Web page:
Panama Education System: Does it prepare you for College or University? A spotlight on Boquete

By: Eliecer Andres Lay

nobes en escuelaI have studied in Panama and in the US and in my personal experience both are similar in education. Panama is continually improving its education system, and a person graduating from Panama schools will have the same knowledge as a person graduating from another country. Of course you and your child’s efforts are a key piece in the future of your child and his or her development. I am writing this article so that anyone interested in moving to Boquete area with their children has an idea about what choices are available to them for their child’s education.

The Panamanian education system is divided in two levels which are universal, free and mandatory. The Panamanian government funds the public schools and continues to invest in research related to improving delivery of public education as well as building and maintenance of school buildings. There are plenty of public schools around Panama, places where it is hard to get access to, all the indigenous regions, cities and more. For example if you are traveling to Panama and decide that you want to visit the indigenous regions, you will see a lot of indigenous kids are really into their classes wanting to have good education. Schools in rural areas are much more basic. Depending upon the number of children they may be just one room where often the numbers of children in each class can be high. It is hard to get teachers to work in remote areas as the facilities are not the greatest. There are many volunteer opportunities for teachers in this area. An increasing trend among expats who are living outside the main cities is to home school their children. On the other hand, private schools might be a better option for your kids if you come from another country. Private schools are all starting to provide bilingual education (Spanish & English) with a well prepared curriculum. There are four private schools in Boquete and a few public schools.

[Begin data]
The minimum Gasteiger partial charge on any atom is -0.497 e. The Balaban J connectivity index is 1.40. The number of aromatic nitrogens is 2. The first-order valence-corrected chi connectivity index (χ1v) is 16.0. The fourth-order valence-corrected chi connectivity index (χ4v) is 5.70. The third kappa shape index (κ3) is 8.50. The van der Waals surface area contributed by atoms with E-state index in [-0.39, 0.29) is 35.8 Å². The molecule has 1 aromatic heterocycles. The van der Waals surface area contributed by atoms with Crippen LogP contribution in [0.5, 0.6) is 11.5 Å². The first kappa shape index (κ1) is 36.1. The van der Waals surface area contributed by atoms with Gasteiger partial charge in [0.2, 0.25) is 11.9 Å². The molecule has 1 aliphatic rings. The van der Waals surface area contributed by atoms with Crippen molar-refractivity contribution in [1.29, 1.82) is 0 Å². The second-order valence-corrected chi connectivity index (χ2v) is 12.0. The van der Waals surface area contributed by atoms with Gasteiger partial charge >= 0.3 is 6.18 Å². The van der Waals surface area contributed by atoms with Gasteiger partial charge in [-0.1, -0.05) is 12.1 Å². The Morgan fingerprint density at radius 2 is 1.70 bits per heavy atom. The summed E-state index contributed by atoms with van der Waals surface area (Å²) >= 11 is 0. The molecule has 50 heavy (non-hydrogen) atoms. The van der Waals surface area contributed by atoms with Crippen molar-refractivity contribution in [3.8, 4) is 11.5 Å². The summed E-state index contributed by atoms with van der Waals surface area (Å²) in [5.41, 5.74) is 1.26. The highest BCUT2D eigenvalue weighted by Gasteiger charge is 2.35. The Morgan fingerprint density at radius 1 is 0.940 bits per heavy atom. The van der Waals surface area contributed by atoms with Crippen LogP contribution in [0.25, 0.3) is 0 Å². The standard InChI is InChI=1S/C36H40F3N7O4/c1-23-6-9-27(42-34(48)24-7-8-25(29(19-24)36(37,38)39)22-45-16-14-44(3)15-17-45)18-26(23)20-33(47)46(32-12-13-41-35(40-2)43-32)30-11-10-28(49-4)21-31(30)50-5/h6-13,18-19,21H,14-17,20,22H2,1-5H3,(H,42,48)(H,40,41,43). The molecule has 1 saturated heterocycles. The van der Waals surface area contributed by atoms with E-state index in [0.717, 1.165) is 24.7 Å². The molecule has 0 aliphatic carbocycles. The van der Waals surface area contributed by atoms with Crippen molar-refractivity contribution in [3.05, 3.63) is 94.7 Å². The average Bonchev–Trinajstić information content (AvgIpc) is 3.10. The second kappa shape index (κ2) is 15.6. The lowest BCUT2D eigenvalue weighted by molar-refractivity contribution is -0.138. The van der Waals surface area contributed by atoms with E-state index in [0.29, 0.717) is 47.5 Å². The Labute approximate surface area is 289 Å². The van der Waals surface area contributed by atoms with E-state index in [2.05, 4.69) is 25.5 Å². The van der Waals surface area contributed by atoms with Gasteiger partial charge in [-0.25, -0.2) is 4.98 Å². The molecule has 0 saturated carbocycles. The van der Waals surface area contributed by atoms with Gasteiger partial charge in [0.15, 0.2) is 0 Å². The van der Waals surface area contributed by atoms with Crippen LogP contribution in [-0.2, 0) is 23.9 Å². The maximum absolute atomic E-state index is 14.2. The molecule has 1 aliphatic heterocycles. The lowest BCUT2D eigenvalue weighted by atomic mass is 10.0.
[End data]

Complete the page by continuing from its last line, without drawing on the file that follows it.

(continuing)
This is the brand new high school being completed in Boquete with over 400 registered students.

 escuelaThere are two levels of education in Panama:

Primary education includes:

  • Pre-school with two levels: pre-kindergarten and kindergarten. This is the only level where attendance is not compulsory.